e. compensation is paid after the services have been performed and upon sufficient evidence of performance of services (retainer fees or other advance payments are not permitted);

f. compensation is paid either by cheque or electronic bank transfer and not by cash;

g. the services and compensation to be paid (if any) are documented in a written agreement in advance of the services being performed; and

h. consulting arrangements should be disclosed in advance and in writing to the HCP consultant’s institution or employer, unless applicable laws, regulations or institutional rules specifically require disclosure to a different body, in which case disclosure should be made in accordance with the applicable laws, regulations or rules.

4. When it is necessary for the HCP consultant to travel in order to perform the services, companies may pay for or reimburse the reasonable travel, accommodation and meal expenses, provided that:

a. the expenses are limited to those that are necessary for the HCP to perform the services;

b. no expenses are paid for spouses or other guests accompanying the HCP;

c. whenever possible, companies make travel bookings directly on behalf of the HCP, rather than providing reimbursement to the HCP;

d. when direct bookings are not possible, reimbursement is only made for actual and appropriate costs incurred, and upon submission of original receipts or other adequate proof of payment;

e. reimbursement is made either by cheque or electronic bank transfer and not by cash; and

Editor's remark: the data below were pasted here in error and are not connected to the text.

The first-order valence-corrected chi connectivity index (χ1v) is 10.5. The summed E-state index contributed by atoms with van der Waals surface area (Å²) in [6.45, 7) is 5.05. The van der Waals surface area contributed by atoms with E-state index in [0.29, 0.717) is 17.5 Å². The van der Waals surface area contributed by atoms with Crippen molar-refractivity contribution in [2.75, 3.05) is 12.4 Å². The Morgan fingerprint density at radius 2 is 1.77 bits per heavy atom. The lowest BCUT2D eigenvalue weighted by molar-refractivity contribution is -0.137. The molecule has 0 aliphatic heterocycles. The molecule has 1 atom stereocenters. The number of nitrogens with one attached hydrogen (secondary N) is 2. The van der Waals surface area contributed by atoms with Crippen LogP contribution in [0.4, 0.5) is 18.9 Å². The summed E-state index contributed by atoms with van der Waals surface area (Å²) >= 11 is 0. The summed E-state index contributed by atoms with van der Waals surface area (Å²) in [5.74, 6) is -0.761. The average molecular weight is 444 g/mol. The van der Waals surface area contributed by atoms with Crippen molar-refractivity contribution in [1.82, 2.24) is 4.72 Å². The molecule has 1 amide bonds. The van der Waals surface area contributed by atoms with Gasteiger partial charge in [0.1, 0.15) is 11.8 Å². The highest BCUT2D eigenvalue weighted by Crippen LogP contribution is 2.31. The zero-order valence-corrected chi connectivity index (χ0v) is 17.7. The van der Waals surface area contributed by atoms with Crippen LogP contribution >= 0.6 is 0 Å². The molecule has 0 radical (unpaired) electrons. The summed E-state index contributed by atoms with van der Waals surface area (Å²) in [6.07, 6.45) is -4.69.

f. companies must not fund the HCP consultant’s vacation or other personal activities such as private side trips.

5. Companies must provide FDA with copies of their proforma contracts that they use when dealing with HCPs.

1. A third party educational conference is a conference sponsored or conducted by or on behalf of a professional association
that is independent, of an educational or scientific or policy-making nature and for the purpose of promoting scientific
knowledge, medical advancement or delivery of effective healthcare.

2. Companies may support such conferences through grants to conference organizers or institutions to support individual
attendance to the conference, or through other appropriate methods, provided that:

a. such support preserve the independence of medical education and not be used as a means of inappropriate inducement;

b. grants be made only following a written request from the conference organizer or institution and include sufficient
information to allow the company to evaluate the scientific and educational merit of the conference;

c. the conference venue and agenda are appropriate. The support is consistent with relevant guidelines established
by the conference organizer, institution and any accreditation body;

d. the conference organizer independently controls and is responsible for the selection of program content, faculty,
educational methods, and materials;

e. the funding provided is proportionate to the overall costs of the conference and is consistent with prevailing guidelines;

f. companies do not directly pay for, or reimburse, the expenses of any individual HCP delegate to attend the conference and grants must not inappropriately benefit individual HCPs or provide for side trips, recreation, entertainment or lavish meals or accommodations;